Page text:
It is known that rational functions $f\in \mathbb C(x)$, $0$ not a pole, are the sum of generating series $\sum_{n\geq 0} a_nx^n$ where $(a_n)_n$ is solution of a linear recurrence with constant coefficients of length equal to the degree of the denumerator, and conversely.

My question regards similar properties of generating series of $f(x)\exp(h(x))=\sum_{n\geq0} a_nx^n$ with $f, h\in \mathbb C(x)$ without pole at $0$. Is there any nice feature one should be aware about finite determinacy of the sequence $(a_n)_n$?


We have $$ \frac{d}{dx}\left ( f(x) e^{h(x)}\right) = \left( \frac{ f'(x)}{f(x)} + h'(x) \right) \left( f(x) e^{h(x)}\right).$$


$$ \sum_n a_n n x^{n-1} = \left( \frac{ f'(x)}{f(x)} + h'(x) \right) \sum_n a_n x^n .$$

If you express $\frac{ f'(x)}{f(x)} + h'(x)$ as a ratio of rational functions, put the denominator on the other side, and expand, you will get a linear recurrence relation whose coefficients are linear functions in $n$.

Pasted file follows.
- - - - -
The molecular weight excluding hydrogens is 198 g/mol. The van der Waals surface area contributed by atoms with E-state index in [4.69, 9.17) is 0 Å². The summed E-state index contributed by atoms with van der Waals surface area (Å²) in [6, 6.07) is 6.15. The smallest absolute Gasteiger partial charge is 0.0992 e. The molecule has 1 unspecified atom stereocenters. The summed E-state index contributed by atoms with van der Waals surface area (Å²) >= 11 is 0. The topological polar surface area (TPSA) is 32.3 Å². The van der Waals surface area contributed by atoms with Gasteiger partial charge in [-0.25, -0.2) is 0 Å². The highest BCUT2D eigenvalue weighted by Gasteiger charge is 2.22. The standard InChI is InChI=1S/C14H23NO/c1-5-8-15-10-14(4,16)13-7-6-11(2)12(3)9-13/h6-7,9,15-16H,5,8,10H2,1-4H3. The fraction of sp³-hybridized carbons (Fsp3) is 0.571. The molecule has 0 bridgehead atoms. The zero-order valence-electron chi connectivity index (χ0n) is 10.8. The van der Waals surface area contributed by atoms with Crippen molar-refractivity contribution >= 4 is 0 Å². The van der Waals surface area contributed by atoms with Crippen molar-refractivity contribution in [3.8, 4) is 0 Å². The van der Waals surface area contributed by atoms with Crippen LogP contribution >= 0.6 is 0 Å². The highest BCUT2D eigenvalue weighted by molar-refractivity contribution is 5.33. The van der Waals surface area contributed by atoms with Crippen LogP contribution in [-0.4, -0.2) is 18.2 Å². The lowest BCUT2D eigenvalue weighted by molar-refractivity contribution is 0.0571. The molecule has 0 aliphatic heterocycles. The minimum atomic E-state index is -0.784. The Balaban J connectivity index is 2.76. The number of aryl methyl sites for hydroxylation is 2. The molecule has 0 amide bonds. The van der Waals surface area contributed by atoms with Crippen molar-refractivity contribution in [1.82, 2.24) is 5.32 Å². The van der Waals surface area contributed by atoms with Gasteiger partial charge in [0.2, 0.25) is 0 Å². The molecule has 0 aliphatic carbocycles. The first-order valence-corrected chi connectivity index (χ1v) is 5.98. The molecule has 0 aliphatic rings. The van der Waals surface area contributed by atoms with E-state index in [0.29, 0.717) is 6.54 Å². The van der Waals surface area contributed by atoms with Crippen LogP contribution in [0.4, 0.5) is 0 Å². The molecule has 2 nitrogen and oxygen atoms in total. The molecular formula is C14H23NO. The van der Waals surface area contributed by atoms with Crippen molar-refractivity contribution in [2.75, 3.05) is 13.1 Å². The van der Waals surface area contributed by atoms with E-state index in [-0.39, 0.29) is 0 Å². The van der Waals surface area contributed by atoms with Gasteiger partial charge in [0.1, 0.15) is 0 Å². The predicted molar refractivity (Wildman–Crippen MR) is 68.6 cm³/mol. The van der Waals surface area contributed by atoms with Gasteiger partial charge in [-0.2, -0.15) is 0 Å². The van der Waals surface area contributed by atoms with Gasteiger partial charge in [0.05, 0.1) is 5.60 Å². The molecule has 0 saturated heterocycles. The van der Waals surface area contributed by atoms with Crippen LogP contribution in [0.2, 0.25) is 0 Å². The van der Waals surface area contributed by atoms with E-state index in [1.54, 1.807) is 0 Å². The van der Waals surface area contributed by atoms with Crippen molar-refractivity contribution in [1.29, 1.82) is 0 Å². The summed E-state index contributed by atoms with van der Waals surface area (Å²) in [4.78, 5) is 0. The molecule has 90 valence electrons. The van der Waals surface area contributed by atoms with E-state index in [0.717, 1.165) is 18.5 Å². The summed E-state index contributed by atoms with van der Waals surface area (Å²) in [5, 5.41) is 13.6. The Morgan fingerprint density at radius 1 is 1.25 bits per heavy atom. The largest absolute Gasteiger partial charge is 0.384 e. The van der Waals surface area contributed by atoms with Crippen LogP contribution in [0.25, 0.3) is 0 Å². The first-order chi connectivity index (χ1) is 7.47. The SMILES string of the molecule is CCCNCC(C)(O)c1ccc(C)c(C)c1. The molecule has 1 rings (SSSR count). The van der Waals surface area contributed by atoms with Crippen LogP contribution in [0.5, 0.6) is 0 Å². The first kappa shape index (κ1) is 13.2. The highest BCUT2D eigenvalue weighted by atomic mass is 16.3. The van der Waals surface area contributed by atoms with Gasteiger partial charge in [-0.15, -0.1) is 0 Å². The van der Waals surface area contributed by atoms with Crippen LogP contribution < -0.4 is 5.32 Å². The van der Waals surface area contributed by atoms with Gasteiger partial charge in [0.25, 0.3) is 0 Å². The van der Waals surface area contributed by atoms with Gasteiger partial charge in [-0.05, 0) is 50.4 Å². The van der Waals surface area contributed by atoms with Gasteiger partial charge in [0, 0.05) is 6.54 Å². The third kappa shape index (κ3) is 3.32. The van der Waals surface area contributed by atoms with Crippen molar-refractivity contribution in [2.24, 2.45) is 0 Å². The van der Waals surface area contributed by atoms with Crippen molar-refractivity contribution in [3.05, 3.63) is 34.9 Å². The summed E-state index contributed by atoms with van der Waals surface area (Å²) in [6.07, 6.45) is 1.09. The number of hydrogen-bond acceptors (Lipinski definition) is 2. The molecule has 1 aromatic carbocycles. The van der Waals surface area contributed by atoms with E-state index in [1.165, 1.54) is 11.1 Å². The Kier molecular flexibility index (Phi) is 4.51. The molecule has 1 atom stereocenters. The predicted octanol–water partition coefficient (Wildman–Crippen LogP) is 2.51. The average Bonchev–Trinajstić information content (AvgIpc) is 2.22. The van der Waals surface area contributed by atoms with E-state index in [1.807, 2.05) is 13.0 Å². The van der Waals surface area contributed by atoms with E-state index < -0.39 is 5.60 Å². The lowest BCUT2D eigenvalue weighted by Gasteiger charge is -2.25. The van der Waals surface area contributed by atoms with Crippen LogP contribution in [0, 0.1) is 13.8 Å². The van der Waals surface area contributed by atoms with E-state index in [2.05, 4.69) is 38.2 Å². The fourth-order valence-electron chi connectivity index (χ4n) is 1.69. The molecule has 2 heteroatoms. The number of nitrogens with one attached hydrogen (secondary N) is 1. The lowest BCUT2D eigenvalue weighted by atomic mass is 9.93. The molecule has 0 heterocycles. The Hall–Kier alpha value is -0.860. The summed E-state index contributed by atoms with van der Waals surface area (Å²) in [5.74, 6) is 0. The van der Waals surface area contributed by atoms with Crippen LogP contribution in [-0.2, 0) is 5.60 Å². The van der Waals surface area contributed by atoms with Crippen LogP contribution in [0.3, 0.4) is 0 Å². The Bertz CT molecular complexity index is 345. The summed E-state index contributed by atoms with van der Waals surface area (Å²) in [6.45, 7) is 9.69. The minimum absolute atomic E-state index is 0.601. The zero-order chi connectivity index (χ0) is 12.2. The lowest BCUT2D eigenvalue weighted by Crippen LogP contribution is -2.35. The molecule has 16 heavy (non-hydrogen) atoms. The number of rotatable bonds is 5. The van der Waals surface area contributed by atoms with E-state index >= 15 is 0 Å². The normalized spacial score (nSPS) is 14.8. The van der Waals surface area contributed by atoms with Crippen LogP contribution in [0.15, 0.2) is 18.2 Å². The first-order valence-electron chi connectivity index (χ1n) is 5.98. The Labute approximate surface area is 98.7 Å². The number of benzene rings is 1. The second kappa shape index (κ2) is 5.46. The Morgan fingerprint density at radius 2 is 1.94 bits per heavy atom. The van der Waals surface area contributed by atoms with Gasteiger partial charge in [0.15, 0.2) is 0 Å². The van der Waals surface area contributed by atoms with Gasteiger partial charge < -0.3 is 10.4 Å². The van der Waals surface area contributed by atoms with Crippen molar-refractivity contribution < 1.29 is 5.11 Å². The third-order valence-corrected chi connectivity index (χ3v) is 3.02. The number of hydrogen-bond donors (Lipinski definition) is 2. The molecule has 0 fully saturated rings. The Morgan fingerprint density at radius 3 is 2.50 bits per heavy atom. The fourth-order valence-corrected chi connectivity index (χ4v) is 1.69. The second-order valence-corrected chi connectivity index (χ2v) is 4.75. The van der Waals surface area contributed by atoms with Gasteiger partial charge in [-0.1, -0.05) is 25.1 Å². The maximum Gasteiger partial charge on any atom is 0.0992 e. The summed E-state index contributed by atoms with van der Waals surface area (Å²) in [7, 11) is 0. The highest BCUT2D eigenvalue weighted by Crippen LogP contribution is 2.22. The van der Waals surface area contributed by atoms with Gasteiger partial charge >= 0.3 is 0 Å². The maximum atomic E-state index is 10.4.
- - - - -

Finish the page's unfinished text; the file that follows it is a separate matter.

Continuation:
Conversely, any such linear recurrence relation can be put in this form, and therefore is associated to a rational function. The rational function is of the form $ \frac{ f'(x)}{f(x)} + h'(x)$ if and only if its residue at each point is an integer.

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    $\begingroup$ More generally, if $F(x)$ is a D-finite power series and $G(x)$ is an algebraic power series satisfying $G(0)=0$, then $F(G(x))$ is D-finite. See Enumerative Combinatorics, vol. 2, Theorem 6.4.10. $\endgroup$ – Richard Stanley Jun 22 '18 at 17:20

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